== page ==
“The first lockdown was only for 21 days so we decided to wait. But then it got extended for an unknown period. We could see the child only on video calls arranged by the counsellors. But we would grow restless as I wanted to hug and kiss the girl,” she said. Finally, in October, the family met the girl. Currently, they have filed an adoption petition in the district court to adopt the child.

International adoptions the most hit

Data shared by SARA shows that between 2015-2016 and 2020 (till December), 776 children have been adopted internationally from the state. Parents from the US and Europe adopt the highest number of children. However, due to the outbreak, the adoption centres as well as the judges refused to give permission for adoption until the pandemic curve flattened.

For instance, Kanjurmarg-based Vatsalya Trust did not record any international adoption last year since March. It was only in January 2021 that the court granted the approval to adopt two children by parents settled in the US and Italy. Similarly, the Adharashram centre recorded the first two international adoptions from the US last month, since March 2020.

“Before approving an international adoption petition for parents residing in the US – which has the highest number of Covid-19 cases – judges also have to consider the safety of a child in this uncertain situation. This is for the safety of the child and no one can be blamed for it,” said Rakesh Kapoor, one of the most prominent adoption lawyers in the city.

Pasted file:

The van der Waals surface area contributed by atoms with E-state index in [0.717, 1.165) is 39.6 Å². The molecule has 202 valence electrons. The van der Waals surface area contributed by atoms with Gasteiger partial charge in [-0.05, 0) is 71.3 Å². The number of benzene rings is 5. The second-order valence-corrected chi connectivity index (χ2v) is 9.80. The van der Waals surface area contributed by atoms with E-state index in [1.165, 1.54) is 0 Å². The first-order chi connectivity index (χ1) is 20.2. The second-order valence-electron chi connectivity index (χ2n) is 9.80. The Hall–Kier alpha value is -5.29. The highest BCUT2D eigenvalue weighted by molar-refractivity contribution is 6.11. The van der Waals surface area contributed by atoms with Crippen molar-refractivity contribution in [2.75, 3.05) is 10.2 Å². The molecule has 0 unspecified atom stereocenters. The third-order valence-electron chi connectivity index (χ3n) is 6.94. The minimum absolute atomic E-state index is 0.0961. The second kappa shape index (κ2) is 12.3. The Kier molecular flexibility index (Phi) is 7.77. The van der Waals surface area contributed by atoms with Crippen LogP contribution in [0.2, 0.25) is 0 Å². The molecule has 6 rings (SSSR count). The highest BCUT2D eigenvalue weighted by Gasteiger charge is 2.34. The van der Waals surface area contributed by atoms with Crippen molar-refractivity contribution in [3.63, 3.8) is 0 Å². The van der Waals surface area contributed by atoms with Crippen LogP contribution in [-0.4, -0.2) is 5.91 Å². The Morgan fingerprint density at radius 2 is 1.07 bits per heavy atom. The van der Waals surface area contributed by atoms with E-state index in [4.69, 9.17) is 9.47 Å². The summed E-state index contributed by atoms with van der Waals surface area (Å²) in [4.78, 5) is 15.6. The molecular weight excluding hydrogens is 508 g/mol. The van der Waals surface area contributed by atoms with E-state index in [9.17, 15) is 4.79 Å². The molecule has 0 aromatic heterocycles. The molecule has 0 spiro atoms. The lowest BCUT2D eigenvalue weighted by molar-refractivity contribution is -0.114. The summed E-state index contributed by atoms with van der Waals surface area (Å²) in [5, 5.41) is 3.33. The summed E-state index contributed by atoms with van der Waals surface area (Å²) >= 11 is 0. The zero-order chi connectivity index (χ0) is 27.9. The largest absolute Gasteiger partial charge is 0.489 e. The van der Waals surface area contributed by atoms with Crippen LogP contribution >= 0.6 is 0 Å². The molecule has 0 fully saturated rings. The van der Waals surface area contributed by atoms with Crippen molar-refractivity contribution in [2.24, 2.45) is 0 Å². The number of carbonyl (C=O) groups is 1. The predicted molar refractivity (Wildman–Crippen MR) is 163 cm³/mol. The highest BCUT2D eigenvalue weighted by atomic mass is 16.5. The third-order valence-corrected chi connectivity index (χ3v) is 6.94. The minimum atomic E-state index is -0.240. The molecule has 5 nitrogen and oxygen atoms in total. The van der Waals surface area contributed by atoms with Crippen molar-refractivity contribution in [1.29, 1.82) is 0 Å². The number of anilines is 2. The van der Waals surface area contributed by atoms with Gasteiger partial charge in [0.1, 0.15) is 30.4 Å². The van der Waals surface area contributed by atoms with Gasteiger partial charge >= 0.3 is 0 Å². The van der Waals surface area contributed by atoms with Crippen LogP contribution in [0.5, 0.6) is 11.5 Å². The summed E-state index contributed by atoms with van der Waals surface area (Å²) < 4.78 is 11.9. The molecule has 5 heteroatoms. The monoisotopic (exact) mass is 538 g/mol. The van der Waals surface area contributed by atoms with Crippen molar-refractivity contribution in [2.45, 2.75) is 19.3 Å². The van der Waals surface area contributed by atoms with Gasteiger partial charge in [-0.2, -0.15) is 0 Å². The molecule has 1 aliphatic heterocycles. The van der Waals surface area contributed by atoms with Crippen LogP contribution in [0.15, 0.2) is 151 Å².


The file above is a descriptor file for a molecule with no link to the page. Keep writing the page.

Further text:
Due to the stringent rules of CARA, international adoption is gradually losing its shine. For instance, in 2015-2016, 183 children from the state were adopted by parents from other countries, which dropped to 69 in 2019-20. Experts also blame it on fewer children available for adoption.

Data shows that 3,300 Indian couples and 80 foreign couples are on the waitlist for adoption.

“There are 44 children at the centre, but only nine of them are up for adoption. Most domestic parents demand children in the age bracket of less than two years, which further narrows down the availability of children for adoption,” said Dr Vilas Ainapure, president, Vatsalya Trust, Mumbai.